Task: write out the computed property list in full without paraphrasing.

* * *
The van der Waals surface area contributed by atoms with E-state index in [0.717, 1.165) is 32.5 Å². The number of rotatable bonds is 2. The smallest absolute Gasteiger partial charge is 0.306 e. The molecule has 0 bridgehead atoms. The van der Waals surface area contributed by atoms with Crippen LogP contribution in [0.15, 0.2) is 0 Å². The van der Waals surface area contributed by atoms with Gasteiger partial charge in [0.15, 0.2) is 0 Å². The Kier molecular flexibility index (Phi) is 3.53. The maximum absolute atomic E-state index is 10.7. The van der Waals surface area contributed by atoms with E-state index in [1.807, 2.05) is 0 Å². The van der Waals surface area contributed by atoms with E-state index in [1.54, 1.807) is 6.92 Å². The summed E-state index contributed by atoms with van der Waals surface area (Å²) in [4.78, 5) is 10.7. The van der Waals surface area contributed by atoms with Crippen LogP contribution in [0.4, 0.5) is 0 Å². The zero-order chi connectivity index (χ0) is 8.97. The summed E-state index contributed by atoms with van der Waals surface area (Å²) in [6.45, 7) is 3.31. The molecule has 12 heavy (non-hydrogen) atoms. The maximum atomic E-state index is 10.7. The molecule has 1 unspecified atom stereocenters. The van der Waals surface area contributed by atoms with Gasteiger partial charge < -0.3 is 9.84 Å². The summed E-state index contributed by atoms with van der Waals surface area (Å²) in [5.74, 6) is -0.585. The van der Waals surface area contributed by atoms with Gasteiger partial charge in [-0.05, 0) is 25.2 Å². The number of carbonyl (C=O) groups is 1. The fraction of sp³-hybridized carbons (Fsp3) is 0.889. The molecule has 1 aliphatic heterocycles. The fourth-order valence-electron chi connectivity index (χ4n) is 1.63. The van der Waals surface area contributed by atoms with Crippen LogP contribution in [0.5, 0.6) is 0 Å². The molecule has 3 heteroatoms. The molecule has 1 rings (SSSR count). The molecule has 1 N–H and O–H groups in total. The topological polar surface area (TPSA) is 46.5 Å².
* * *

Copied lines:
The van der Waals surface area contributed by atoms with E-state index in [0.717, 1.165) is 32.5 Å². The number of rotatable bonds is 2. The smallest absolute Gasteiger partial charge is 0.306 e. The molecule has 0 bridgehead atoms. The van der Waals surface area contributed by atoms with Crippen LogP contribution in [0.15, 0.2) is 0 Å². The van der Waals surface area contributed by atoms with Gasteiger partial charge in [0.15, 0.2) is 0 Å². The Kier molecular flexibility index (Phi) is 3.53. The maximum absolute atomic E-state index is 10.7. The van der Waals surface area contributed by atoms with E-state index in [1.807, 2.05) is 0 Å². The van der Waals surface area contributed by atoms with E-state index in [1.54, 1.807) is 6.92 Å². The summed E-state index contributed by atoms with van der Waals surface area (Å²) in [4.78, 5) is 10.7. The van der Waals surface area contributed by atoms with Crippen LogP contribution in [0.4, 0.5) is 0 Å². The zero-order chi connectivity index (χ0) is 8.97. The summed E-state index contributed by atoms with van der Waals surface area (Å²) in [6.45, 7) is 3.31. The molecule has 12 heavy (non-hydrogen) atoms. The maximum atomic E-state index is 10.7. The molecule has 1 unspecified atom stereocenters. The van der Waals surface area contributed by atoms with Gasteiger partial charge < -0.3 is 9.84 Å². The summed E-state index contributed by atoms with van der Waals surface area (Å²) in [5.74, 6) is -0.585. The van der Waals surface area contributed by atoms with Gasteiger partial charge in [-0.05, 0) is 25.2 Å². The number of carbonyl (C=O) groups is 1. The fraction of sp³-hybridized carbons (Fsp3) is 0.889. The molecule has 1 aliphatic heterocycles. The fourth-order valence-electron chi connectivity index (χ4n) is 1.63. The van der Waals surface area contributed by atoms with Crippen LogP contribution in [0.5, 0.6) is 0 Å². The molecule has 3 heteroatoms. The molecule has 1 rings (SSSR count). The molecule has 1 N–H and O–H groups in total. The topological polar surface area (TPSA) is 46.5 Å².